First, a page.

Indian ‘Warrior Moms’ connecting with international cadre

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Starting with five core team members and about 30 mothers, they now have over 1000 members pan India, and increasing each day…reports Sukant Deepak

They have had enough with the unclean air, and insist that it is high time that efforts be made on a war footing to tackle air pollution.

Realising that change is possible only through individual and collective will of the people at large, it was in last July that five ladies — Sherebanu Frosh (Gurugram), Anuja Bali (Pune), Nina Subramaniam (Chennai), Midhili Ravikumar (Kochi) and Bhavreen Kandhari (Delhi) — began giving shape to the ‘Warrior Moms’ collective in July, and made their presence official on September 7, 2020.

“Since then we have been busy with campaigns like #DhoomDhamakaWithoutPatakha advocating a Smoke free Diwali and sharing details on social media of how to complain about bursting crackers. There were other campaigns on indoor air pollution with a series of creative inputs, for our social media handles,” Bhavreen Kandhari, one of the core team members said.

Starting with five core team members and about 30 mothers, they now have over 1000 members pan India, and increasing each day. ‘Warrior Moms’, with the rallying war cry ‘Enough is Enough’ has also collaborated with parents for future global and supporting their campaigns, and are now connecting with mothers from outside India too for the cause of clean air.

“We shared understandable updates of the court order on the London air pollution victim Ella Adoo-Kissi-Debrah and are working on the awareness about the inefficacy of Smog Towers. We are soon going to share studies and reports from Delhi,” says Kandhari.

Besides the ongoing campaign on ‘Chulha’, and working towards helping fellow women who are subjected to indoor pollution, Kandhari says that they are also active on issues including implementation of thermal power plants norms, safe cycling for all, clean cooking for all, solutions for vehicular emissions and construction dust, implementation of waste management by laws, all of which are being planned from advocacy to direct action to legal course if not implemented.

With numerous doctors, scientists, researchers and experts as members, Kandhari from eWarrior Moms’ that works closely with Lung Care Foundation & Doctors For Clean Air, says that clean air is their goal- an AQI of 60 and below is what they are working towards.

“Several excellent laws are in place. Unfortunately, implementation is the problem. We are learning and then sharing these laws. Thereafter, making complaints to the relevant authorities in order for them to take action. So this year will be a year of strong advocacy and empowering moms.”

Smiling that if our democracy was running flawlessly, and if citizens’ health was a top priority, there would be no need for action groups like theirs, she says, “With the support of media and other action groups, we have been able to scratch the surface of a deep rooted problem. However, the authorities have taken a rather lax stance toward this pressing issue. For example, the number of cases of children who now need nebuliser to breathe properly has increased manifold in Delhi and nearby areas.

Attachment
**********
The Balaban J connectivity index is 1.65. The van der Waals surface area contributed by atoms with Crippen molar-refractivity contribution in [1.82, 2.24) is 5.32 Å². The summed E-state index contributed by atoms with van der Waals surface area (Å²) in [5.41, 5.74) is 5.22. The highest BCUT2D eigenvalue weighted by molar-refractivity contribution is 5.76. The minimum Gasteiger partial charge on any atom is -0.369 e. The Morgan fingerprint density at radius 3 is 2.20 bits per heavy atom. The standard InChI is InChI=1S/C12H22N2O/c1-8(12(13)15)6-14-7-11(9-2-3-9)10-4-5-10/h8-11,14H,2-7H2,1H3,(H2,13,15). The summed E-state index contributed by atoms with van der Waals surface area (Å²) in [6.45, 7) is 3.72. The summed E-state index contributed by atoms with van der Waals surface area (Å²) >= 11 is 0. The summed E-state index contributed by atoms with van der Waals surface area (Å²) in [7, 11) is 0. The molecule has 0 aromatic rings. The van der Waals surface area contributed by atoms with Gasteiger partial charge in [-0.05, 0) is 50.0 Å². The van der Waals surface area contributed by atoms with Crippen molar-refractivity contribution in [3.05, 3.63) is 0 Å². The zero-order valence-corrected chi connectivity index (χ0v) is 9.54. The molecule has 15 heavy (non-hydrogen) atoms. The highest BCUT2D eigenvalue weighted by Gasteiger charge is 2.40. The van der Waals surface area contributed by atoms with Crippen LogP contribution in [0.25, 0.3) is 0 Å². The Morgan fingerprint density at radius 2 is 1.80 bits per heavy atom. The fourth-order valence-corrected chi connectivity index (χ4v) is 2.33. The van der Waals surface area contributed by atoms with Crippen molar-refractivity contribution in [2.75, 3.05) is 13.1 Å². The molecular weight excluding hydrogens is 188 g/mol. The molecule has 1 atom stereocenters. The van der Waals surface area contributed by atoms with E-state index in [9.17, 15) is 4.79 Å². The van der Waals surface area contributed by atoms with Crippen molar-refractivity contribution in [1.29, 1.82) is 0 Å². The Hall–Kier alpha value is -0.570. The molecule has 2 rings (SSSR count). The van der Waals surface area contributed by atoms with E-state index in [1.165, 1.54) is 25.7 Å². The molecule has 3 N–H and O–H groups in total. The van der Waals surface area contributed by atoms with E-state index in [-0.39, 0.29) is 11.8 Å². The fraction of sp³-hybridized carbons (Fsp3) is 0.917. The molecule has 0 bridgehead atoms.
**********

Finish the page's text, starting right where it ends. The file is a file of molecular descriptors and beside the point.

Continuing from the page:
The air commission that was formed, dissolved and formed again has not been relevant to the serious situation we are in. It is therefore paramount to have more voices and initiatives to pressure the authorities to do the right thing- to spare our lungs, and the health of our children.”

As the conversation shifts towards the pandemic, she points out that though during the lockdowns, the air pollution decreases significantly, but the situation becomes worse as soon as the unlocking happens.

“While during the pandemic, it became difficult to work on the ground level, like everybody else, we shifted to a digital medium. Through Zoom and other platforms, we have been able to meet a huge number of people — of course one misses the magic of physical contact.”

Stressing that it is high time that the powers start taking a long term approach towards the environment, Kandhari feels that unless children are sensitised on issues of environment early on, the battle cannot be won.

“Schools are doing a great job, but the point is when kids grow into adults and take over bigger roles, unfortunately the environment takes a back seat for most. That is what needs to change,” she says.

Infact India’s Sesame Workshop interviewed nearly 9,500 children across 28 localities in 9 districts in Delhi, on their views on the city’s environment in 2021. They found that 37 per cent of children wanted access to potable water within 500 meters of their homes, 25 per cent promoted the use of bicycles, and 19 per cent demanded bans on fireworks.

Also working with New-Delhi based Khoj International Artists Association on an ongoing art project, the core team member feels that social media has been of instrumental in their journey to inform people of the status of air pollution, and things they can do, as well as pushing the authorities to take stringent action.

“Whether it is connecting with each other or complaining to the authorities, it has been possible only because of social media especially in these bleak times of the pandemic.”

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